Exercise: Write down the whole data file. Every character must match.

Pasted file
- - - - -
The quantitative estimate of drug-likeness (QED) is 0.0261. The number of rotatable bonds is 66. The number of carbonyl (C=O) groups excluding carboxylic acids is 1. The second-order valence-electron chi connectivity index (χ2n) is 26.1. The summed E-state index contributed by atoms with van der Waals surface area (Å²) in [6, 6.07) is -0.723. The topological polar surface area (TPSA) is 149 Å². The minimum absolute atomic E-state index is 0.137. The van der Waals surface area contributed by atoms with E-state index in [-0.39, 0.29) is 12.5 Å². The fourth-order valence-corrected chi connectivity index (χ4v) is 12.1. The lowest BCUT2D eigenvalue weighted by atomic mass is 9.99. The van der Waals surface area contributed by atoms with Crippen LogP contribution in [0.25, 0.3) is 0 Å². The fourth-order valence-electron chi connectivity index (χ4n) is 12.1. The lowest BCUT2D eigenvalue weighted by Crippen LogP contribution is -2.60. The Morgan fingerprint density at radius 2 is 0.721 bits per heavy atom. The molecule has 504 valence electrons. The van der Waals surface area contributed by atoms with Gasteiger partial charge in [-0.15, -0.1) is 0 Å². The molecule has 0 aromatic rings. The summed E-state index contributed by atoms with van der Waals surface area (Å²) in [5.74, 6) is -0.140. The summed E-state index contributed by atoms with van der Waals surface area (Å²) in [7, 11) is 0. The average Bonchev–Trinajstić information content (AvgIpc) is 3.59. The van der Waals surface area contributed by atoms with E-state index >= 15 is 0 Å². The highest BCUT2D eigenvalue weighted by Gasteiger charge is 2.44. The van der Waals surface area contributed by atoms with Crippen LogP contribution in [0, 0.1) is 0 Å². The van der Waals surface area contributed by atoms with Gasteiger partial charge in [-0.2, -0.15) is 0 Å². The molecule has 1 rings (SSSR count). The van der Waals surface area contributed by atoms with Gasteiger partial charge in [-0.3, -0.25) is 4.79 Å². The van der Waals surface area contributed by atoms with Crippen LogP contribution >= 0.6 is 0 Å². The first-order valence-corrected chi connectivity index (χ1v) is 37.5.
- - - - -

The quantitative estimate of drug-likeness (QED) is 0.0261. The number of rotatable bonds is 66. The number of carbonyl (C=O) groups excluding carboxylic acids is 1. The second-order valence-electron chi connectivity index (χ2n) is 26.1. The summed E-state index contributed by atoms with van der Waals surface area (Å²) in [6, 6.07) is -0.723. The topological polar surface area (TPSA) is 149 Å². The minimum absolute atomic E-state index is 0.137. The van der Waals surface area contributed by atoms with E-state index in [-0.39, 0.29) is 12.5 Å². The fourth-order valence-corrected chi connectivity index (χ4v) is 12.1. The lowest BCUT2D eigenvalue weighted by atomic mass is 9.99. The van der Waals surface area contributed by atoms with Crippen LogP contribution in [0.25, 0.3) is 0 Å². The fourth-order valence-electron chi connectivity index (χ4n) is 12.1. The lowest BCUT2D eigenvalue weighted by Crippen LogP contribution is -2.60. The Morgan fingerprint density at radius 2 is 0.721 bits per heavy atom. The molecule has 504 valence electrons. The van der Waals surface area contributed by atoms with Gasteiger partial charge in [-0.15, -0.1) is 0 Å². The molecule has 0 aromatic rings. The summed E-state index contributed by atoms with van der Waals surface area (Å²) in [5.74, 6) is -0.140. The summed E-state index contributed by atoms with van der Waals surface area (Å²) in [7, 11) is 0. The average Bonchev–Trinajstić information content (AvgIpc) is 3.59. The van der Waals surface area contributed by atoms with E-state index >= 15 is 0 Å². The highest BCUT2D eigenvalue weighted by Gasteiger charge is 2.44. The van der Waals surface area contributed by atoms with Crippen LogP contribution in [0, 0.1) is 0 Å². The van der Waals surface area contributed by atoms with Gasteiger partial charge in [-0.2, -0.15) is 0 Å². The molecule has 1 rings (SSSR count). The van der Waals surface area contributed by atoms with Gasteiger partial charge in [-0.3, -0.25) is 4.79 Å². The van der Waals surface area contributed by atoms with Crippen LogP contribution >= 0.6 is 0 Å². The first-order valence-corrected chi connectivity index (χ1v) is 37.5.